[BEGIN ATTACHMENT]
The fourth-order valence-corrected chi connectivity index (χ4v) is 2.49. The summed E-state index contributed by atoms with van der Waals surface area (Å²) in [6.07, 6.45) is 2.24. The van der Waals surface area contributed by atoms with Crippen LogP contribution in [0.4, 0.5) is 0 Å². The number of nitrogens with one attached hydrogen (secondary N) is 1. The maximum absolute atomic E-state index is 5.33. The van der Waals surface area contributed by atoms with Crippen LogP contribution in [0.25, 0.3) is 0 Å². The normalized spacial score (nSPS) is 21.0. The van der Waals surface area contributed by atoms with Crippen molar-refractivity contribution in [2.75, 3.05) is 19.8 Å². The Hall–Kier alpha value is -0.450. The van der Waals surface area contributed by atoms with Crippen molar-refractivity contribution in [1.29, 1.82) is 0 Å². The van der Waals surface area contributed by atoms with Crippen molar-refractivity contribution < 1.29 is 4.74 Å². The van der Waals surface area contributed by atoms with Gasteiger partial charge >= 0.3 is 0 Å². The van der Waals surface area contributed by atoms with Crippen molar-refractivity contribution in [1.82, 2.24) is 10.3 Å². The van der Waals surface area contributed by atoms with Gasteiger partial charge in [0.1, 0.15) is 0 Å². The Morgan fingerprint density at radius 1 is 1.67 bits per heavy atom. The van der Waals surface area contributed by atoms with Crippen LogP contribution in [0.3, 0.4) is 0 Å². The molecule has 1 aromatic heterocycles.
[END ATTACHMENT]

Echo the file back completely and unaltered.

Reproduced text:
The fourth-order valence-corrected chi connectivity index (χ4v) is 2.49. The summed E-state index contributed by atoms with van der Waals surface area (Å²) in [6.07, 6.45) is 2.24. The van der Waals surface area contributed by atoms with Crippen LogP contribution in [0.4, 0.5) is 0 Å². The number of nitrogens with one attached hydrogen (secondary N) is 1. The maximum absolute atomic E-state index is 5.33. The van der Waals surface area contributed by atoms with Crippen LogP contribution in [0.25, 0.3) is 0 Å². The normalized spacial score (nSPS) is 21.0. The van der Waals surface area contributed by atoms with Crippen molar-refractivity contribution in [2.75, 3.05) is 19.8 Å². The Hall–Kier alpha value is -0.450. The van der Waals surface area contributed by atoms with Crippen molar-refractivity contribution in [1.29, 1.82) is 0 Å². The van der Waals surface area contributed by atoms with Crippen molar-refractivity contribution < 1.29 is 4.74 Å². The van der Waals surface area contributed by atoms with Gasteiger partial charge >= 0.3 is 0 Å². The van der Waals surface area contributed by atoms with Crippen molar-refractivity contribution in [1.82, 2.24) is 10.3 Å². The van der Waals surface area contributed by atoms with Gasteiger partial charge in [0.1, 0.15) is 0 Å². The Morgan fingerprint density at radius 1 is 1.67 bits per heavy atom. The van der Waals surface area contributed by atoms with Crippen LogP contribution in [0.3, 0.4) is 0 Å². The molecule has 1 aromatic heterocycles.